Input/output error is a general error message that happens all the time under different situation. It indicates a problem in filesystem level, more specifically, the operating system cannot access a certain part of the disk drive (or virtual disk drive).
In this article, we will explain the possible reasons why the “errno 5 input/output error” message happens and a few solutions that might help solving it.
“[Errno 5] Input/output error” causes
Before we get into any further, let’s make it clear that the error indicates a problem happens with the disk while the operating system is writing or reading from it. The error is specific to Linux machines.
Sometimes, especially in situation where you’re running Linux as a virtual machine, the cause of “[Errno 5] Input/output error” might be related to the hypervisor. Try updating VMware or VirtualBox to see if the problem goes away.
Windows is currently under heavy development with changes are made every few months, that makes running a virtual machine more complex than ever. On Windows machines, you have to pay attention to Hyper-V to see if it plays nicely with VirtualBox or VMware. If Hyper-V causes the problem, you would have no choice but update VMware or VirtualBox (or reinstall Windows, of course).
“errno 5 input/output error” when trying to install Ubuntu/Debian
The error might look like the image above.
Not only happens on Ubuntu/Debian, the identical error message can also be displayed in Linux Mint (as it is a Ubuntu derivative).
Now there are several things you can try :
- Make sure your CD/DVD or flash drive contents are not corrupted. Usually the only thing you need to do is verifying MD5 hash of the ISO file you’ve downloaded against the official value from Ubuntu/Debian/Linux Mint website.
- Backup the existing disk (the whole HDD, not only the important partition) then delete all of them to reformat the whole disk. Or you could choose “Erase disk and install Ubuntu” to avoid manually deleting partitions.
- Test your RAM for defects. You can use MemTest86 to conduct this type of test. If you have a defect RAM, remove or replace it.
- Last resort : Replace the HDD to see if the error message goes away.
“errno 5 input/output error” when using Google Colab
Colaboratory, also known as Google Colab, is a product from Google Research, it allows running Python code through the browser, especially suitable for data analysis, machine learning and education. Colab also allows running terminal commands prefix with the exclamation mark.
Sometimes, running terminal commands in Colab returns “”[Errno 5] Input/output error”. Another form of this error is “OSError: [Errno 5] Input/output error” when you try to run Python code that access the filesystem.
Google Drive integration in Colab is handy, but since these are 2 different services running in a cloud of thousands of servers, sometimes it performs not as well as if it is a physical server. If you’re connecting to Google Drive and mounted it to Colab, remember these rules of thumb to avoid input/output error :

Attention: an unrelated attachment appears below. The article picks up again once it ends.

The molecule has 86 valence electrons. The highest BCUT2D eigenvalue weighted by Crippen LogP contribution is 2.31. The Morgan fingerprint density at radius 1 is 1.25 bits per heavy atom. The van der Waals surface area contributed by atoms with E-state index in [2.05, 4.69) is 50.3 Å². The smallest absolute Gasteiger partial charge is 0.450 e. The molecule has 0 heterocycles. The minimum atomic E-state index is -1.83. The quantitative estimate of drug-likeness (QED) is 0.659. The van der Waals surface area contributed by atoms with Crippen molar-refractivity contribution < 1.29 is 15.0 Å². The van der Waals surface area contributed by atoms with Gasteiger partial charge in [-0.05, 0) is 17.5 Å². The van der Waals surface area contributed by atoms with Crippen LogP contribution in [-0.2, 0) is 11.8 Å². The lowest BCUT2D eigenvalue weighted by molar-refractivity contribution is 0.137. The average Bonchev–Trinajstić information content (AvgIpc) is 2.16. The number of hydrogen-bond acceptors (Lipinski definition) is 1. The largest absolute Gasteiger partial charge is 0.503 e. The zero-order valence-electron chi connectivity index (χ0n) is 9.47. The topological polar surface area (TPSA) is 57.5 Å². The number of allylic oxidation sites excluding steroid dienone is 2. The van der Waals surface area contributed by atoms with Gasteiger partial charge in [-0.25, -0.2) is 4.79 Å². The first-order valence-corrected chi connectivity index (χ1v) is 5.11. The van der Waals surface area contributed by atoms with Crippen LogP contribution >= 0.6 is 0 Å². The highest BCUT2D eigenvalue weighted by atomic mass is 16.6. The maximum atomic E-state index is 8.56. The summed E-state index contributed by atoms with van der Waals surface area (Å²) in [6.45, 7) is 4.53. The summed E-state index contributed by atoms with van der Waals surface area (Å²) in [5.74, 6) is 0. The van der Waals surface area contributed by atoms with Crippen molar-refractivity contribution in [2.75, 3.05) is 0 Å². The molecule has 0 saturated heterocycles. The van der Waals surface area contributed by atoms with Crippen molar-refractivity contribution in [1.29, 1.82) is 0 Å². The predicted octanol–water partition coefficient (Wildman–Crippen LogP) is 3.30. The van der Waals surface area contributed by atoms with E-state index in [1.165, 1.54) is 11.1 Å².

- Number of files or subfolders in a folder should not be too large. We recommend keeping them under 50 subfolders/files.
- Try not to perform too many read/write operations to mounted Google Drive folder. Instead of that, write to the virtual environment disk, then move all of them to Google Drive mounted folder. The moving data functionality must have been thoroughly coded and tested before they launch Google Colab.
- Try not to run any snippet of code for too long since it may cause Colab to raise timeout error.
- Try not to move too much data at a short period of time. There are quota set by Google which are not necessary shown while using Colab. Basically, once the limit is passed you get the [Errno 5] Input/output error independent on the file or the operation you were doing.
- When in doubt, move files and folders out of
/content/drivebefore manipulating them might solve your problem.
“OSError: errno 5 input/output error” with Python
It doesn’t really matter that you are using Django, Odoo, PyTorch or low-level libraries like pexpect or shutil, if there’s something wrong while reading/writing data to the disk, “OSError: errno 5 input/output error” might be the first error you will see.
There’s a couple of things you can try, depends on your specific scenario :
- Check the disk for errors. On Windows, you can run
chkdsk. On Linux, there is
fsck. If there are recoverable errors, they’ll be fixed. After that, your Python program may run without any issue.
- Carefully inspect the permissions of the folder/directory you’re working in. It should include appropriate read/write permission.
- Replace the disk drive to see if the problem goes away. If it does, then your disk drive is faulty.
We hope that the solutions above help you solve your problem and learn something along the way. If you’re new to Linux, you might want to checkout our guide on common error messages such as “ifconfig: command not found” and “cannot stat”. Backing up is important to avoid losing data, too, so we conducted 10+ practical Rclone examples – Rclone tutorial for beginners to get you started quicker.